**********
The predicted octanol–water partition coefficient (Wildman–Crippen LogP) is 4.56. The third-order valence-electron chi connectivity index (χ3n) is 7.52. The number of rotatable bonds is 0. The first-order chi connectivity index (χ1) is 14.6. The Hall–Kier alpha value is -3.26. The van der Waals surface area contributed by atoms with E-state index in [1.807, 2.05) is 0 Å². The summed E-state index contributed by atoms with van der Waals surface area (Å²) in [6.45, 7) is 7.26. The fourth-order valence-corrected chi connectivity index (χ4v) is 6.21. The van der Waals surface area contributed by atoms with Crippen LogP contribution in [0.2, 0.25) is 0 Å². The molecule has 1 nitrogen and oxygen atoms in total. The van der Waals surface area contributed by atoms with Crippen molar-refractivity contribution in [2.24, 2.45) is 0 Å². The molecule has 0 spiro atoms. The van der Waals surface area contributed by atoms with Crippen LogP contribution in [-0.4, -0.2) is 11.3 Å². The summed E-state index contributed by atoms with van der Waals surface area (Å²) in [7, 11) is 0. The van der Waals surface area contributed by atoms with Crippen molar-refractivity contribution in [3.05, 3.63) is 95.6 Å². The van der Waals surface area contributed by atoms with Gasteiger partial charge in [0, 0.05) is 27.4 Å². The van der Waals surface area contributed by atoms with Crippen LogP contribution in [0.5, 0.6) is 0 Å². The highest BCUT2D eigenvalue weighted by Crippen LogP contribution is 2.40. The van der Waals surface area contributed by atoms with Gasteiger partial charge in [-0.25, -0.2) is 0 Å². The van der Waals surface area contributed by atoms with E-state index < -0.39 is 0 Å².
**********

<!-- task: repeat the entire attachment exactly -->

The predicted octanol–water partition coefficient (Wildman–Crippen LogP) is 4.56. The third-order valence-electron chi connectivity index (χ3n) is 7.52. The number of rotatable bonds is 0. The first-order chi connectivity index (χ1) is 14.6. The Hall–Kier alpha value is -3.26. The van der Waals surface area contributed by atoms with E-state index in [1.807, 2.05) is 0 Å². The summed E-state index contributed by atoms with van der Waals surface area (Å²) in [6.45, 7) is 7.26. The fourth-order valence-corrected chi connectivity index (χ4v) is 6.21. The van der Waals surface area contributed by atoms with Crippen LogP contribution in [0.2, 0.25) is 0 Å². The molecule has 1 nitrogen and oxygen atoms in total. The van der Waals surface area contributed by atoms with Crippen molar-refractivity contribution in [2.24, 2.45) is 0 Å². The molecule has 0 spiro atoms. The van der Waals surface area contributed by atoms with Crippen LogP contribution in [-0.4, -0.2) is 11.3 Å². The summed E-state index contributed by atoms with van der Waals surface area (Å²) in [7, 11) is 0. The van der Waals surface area contributed by atoms with Crippen molar-refractivity contribution in [3.05, 3.63) is 95.6 Å². The van der Waals surface area contributed by atoms with Gasteiger partial charge in [0, 0.05) is 27.4 Å². The van der Waals surface area contributed by atoms with Crippen LogP contribution in [0.5, 0.6) is 0 Å². The highest BCUT2D eigenvalue weighted by Crippen LogP contribution is 2.40. The van der Waals surface area contributed by atoms with Gasteiger partial charge in [-0.25, -0.2) is 0 Å². The van der Waals surface area contributed by atoms with E-state index < -0.39 is 0 Å².